Coping Skills for Anxious Children

Coping Skills for Anxious Children

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When children are experiencing strong emotions, dealing with an uncomfortable situation, or worrying about the unknown, they may react in an unhelpful way.  This is because they do not have the knowledge or ability to use coping skills to calm down and work through the situation or event.

Mom and Daughter meditating

What are Coping Skills

In the simplest terms, coping skills are strategies used to get through a difficult situation successfully.  These skills can be used to work through emotions, thoughts, or real-life situations. 

Just as children are unique, so are coping skills.  Coping skills can focus on relaxation, movement, humor, support, or knowledge.  The idea is to use one of the suggested strategies to bring the anxiety level down in order to move through the situation or feelings successfully.  

How to Teach Coping Skills

Children must be taught coping skills while they are calm, rather than in the moment.  The idea is to explain to a child that there will be times when they feel anxious and uncomfortable. 

Times like this happen to everyone, and while it may feel scary or overwhelming, it is important to remain calm and be able to work through the discomfort.  

Using the list provided below, have your child practice a few of the coping skills several times throughout the day when he or she is calm.  Does your child appear to relax when doing this skill?

Does the skill seem like a natural fit for his or personality? Is the skill something he or she can do with little supplies or preparation?  If so, this may be a coping skill that should be remembered and used when anxiety creeps in.  

In the beginning, you, as the parent, will have to remind your child to use the coping skills when you notice their anxiety heightening.  Over time, the idea is that your child will know what coping skill to engage in when needed.  

Mom and Daughter with Dog

Coping Skills 

The coping skills shared below may be useful to some children but not others.  Likewise, certain coping skills will work for certain anxiety-inducing situations, while others may not be as useful. 

It is important that your child gives several coping skills a try before deciding what skills are most successful for him or her.  Your child’s age will have a huge impact on both the independence level of these skills and their success rate.  

Importance of Deep Breathing

Deep breathing should always be done as soon as the anxious thoughts or feelings begin.  The breathing center of the brain is directly tied to higher-order brain functions. When anxiety is coursing through the body, the brain has entered the “fight or flight” mode, allowing only survival skills to be accessible. 

By breathing slowly and focusing on the senses, anxious thoughts are calmed and the rational part of the brain begins to re-engage. Click To Tweet

There is no rational thinking occurring during this state of mind. Breathing is not intended to make the anxious feelings go away, rather it allows the mind to re-engage. And move into the skills needed to stay and work through the anxiety in a productive way.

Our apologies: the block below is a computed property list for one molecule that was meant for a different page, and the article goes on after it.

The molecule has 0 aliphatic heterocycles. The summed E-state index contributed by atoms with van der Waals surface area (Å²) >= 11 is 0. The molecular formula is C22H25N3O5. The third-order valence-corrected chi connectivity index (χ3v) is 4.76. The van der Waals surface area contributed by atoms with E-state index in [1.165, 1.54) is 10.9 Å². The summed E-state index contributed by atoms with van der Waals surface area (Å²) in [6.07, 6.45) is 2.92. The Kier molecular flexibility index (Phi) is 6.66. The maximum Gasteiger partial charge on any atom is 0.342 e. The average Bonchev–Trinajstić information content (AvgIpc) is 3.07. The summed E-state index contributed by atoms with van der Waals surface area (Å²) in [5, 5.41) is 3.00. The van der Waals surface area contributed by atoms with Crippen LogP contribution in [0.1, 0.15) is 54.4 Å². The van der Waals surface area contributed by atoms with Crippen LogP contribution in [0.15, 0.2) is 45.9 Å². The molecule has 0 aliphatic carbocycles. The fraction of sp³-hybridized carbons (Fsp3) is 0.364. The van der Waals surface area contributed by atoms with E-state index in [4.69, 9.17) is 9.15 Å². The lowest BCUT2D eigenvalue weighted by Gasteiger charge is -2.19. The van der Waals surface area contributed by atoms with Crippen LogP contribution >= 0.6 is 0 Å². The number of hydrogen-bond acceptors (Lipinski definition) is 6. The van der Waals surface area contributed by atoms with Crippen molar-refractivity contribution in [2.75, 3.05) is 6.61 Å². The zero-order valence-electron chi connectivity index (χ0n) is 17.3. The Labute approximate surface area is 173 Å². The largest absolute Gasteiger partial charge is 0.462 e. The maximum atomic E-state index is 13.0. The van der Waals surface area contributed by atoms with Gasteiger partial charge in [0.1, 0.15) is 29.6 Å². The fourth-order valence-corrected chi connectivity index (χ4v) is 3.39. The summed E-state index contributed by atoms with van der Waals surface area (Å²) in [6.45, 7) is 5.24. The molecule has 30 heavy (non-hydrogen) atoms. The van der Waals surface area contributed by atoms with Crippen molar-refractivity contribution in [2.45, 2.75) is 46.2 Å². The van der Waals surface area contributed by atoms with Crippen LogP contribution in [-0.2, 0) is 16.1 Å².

This is often the first skill to use, as it slows the heart rate and breathing and allows rational thought to return. It can be used to prepare for, or throughout, the anxiety-inducing situation.

It does take some practice to breathe effectively. Deep breathing should be practiced many times throughout the day when a child is not anxious.  

Mom and Daughter yoga

Engaging the Five Senses 

Similar to deep breathing, this skill is used to slow the heart rate and breathing and re-engage the mind.  This can be done along with deep, focused breathing or independently.

As the child engages their 5 senses, thoughts and feelings are brought into the present, as a form of mindfulness. 

The idea is to take slow deep breaths while naming 5 things you see, 4 things you hear, 3 things you can feel, 2 things you can smell, and 1 thing you can taste (when applicable). 

By breathing slowly and focusing on the senses, anxious thoughts are calmed and the rational part of the brain begins to re-engage.

As with the breathing technique, having reminders to use the 5 senses calming technique is critical to children learning to cope with anxiety.  

Additional Coping Thoughts

Re-frame thinking- This involves working to change the negative thought into a more positive, realistic thought.  For example, a child may feel like they are going to fail a test.

They can re-frame that thought into the idea that trying their best is more important than worrying about the grade. 

  • Acknowledge and accept the feeling –  Feelings are natural and should not be considered “good” or “bad”.  They need to be acknowledged and accepted as part of who you are. There should be no shame in having certain feelings.  
  • Externalize the anxiety – Remind the child that anxiety is causing these feelings, therefore, the child can respond to the anxiety by letting it know that the child is in charge and will make decisions without listening to anxiety.
  • Normalize anxiety – Remind children that everyone experiences anxiety at times and there is nothing unusual about feeling anxious.
  • Worst case scenario –  Imagine the worst-case scenario, the likelihood of that happening, and how you would handle that.  It puts the fear into perspective.  
  • Physical activity – Physical activity can help release the anxiety that is coursing through the body and help the mind think more rationally.
  • Petting/playing with an animal – Animals can lower anxiety levels in the body and calm the mind.

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Coping Skills for Anxious Children

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